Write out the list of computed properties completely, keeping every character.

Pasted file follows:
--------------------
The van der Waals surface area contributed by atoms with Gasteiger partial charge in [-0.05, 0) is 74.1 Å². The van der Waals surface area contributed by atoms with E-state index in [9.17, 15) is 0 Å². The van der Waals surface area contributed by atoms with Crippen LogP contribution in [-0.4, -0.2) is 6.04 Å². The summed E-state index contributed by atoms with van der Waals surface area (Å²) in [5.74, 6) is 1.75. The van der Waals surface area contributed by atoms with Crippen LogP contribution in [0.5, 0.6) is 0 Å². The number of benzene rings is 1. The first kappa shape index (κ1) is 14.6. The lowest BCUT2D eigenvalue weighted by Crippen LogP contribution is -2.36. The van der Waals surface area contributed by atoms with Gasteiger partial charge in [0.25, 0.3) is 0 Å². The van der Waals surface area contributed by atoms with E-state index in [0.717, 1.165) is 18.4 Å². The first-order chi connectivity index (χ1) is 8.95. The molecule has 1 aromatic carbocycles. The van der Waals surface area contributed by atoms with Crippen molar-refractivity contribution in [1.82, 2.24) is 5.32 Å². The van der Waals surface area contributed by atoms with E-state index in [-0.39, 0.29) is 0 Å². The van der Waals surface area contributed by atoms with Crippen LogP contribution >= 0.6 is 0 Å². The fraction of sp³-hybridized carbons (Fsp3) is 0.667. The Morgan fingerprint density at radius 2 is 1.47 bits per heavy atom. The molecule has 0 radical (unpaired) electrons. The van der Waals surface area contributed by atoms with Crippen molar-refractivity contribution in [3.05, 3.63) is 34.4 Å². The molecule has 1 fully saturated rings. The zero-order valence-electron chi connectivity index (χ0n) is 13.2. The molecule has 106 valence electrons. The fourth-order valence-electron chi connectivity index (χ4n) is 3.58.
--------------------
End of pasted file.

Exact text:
The van der Waals surface area contributed by atoms with Gasteiger partial charge in [-0.05, 0) is 74.1 Å². The van der Waals surface area contributed by atoms with E-state index in [9.17, 15) is 0 Å². The van der Waals surface area contributed by atoms with Crippen LogP contribution in [-0.4, -0.2) is 6.04 Å². The summed E-state index contributed by atoms with van der Waals surface area (Å²) in [5.74, 6) is 1.75. The van der Waals surface area contributed by atoms with Crippen LogP contribution in [0.5, 0.6) is 0 Å². The number of benzene rings is 1. The first kappa shape index (κ1) is 14.6. The lowest BCUT2D eigenvalue weighted by Crippen LogP contribution is -2.36. The van der Waals surface area contributed by atoms with Gasteiger partial charge in [0.25, 0.3) is 0 Å². The van der Waals surface area contributed by atoms with E-state index in [0.717, 1.165) is 18.4 Å². The first-order chi connectivity index (χ1) is 8.95. The molecule has 1 aromatic carbocycles. The van der Waals surface area contributed by atoms with Crippen molar-refractivity contribution in [1.82, 2.24) is 5.32 Å². The van der Waals surface area contributed by atoms with E-state index in [-0.39, 0.29) is 0 Å². The van der Waals surface area contributed by atoms with Crippen LogP contribution >= 0.6 is 0 Å². The fraction of sp³-hybridized carbons (Fsp3) is 0.667. The Morgan fingerprint density at radius 2 is 1.47 bits per heavy atom. The molecule has 0 radical (unpaired) electrons. The van der Waals surface area contributed by atoms with Crippen molar-refractivity contribution in [3.05, 3.63) is 34.4 Å². The molecule has 1 fully saturated rings. The zero-order valence-electron chi connectivity index (χ0n) is 13.2. The molecule has 106 valence electrons. The fourth-order valence-electron chi connectivity index (χ4n) is 3.58.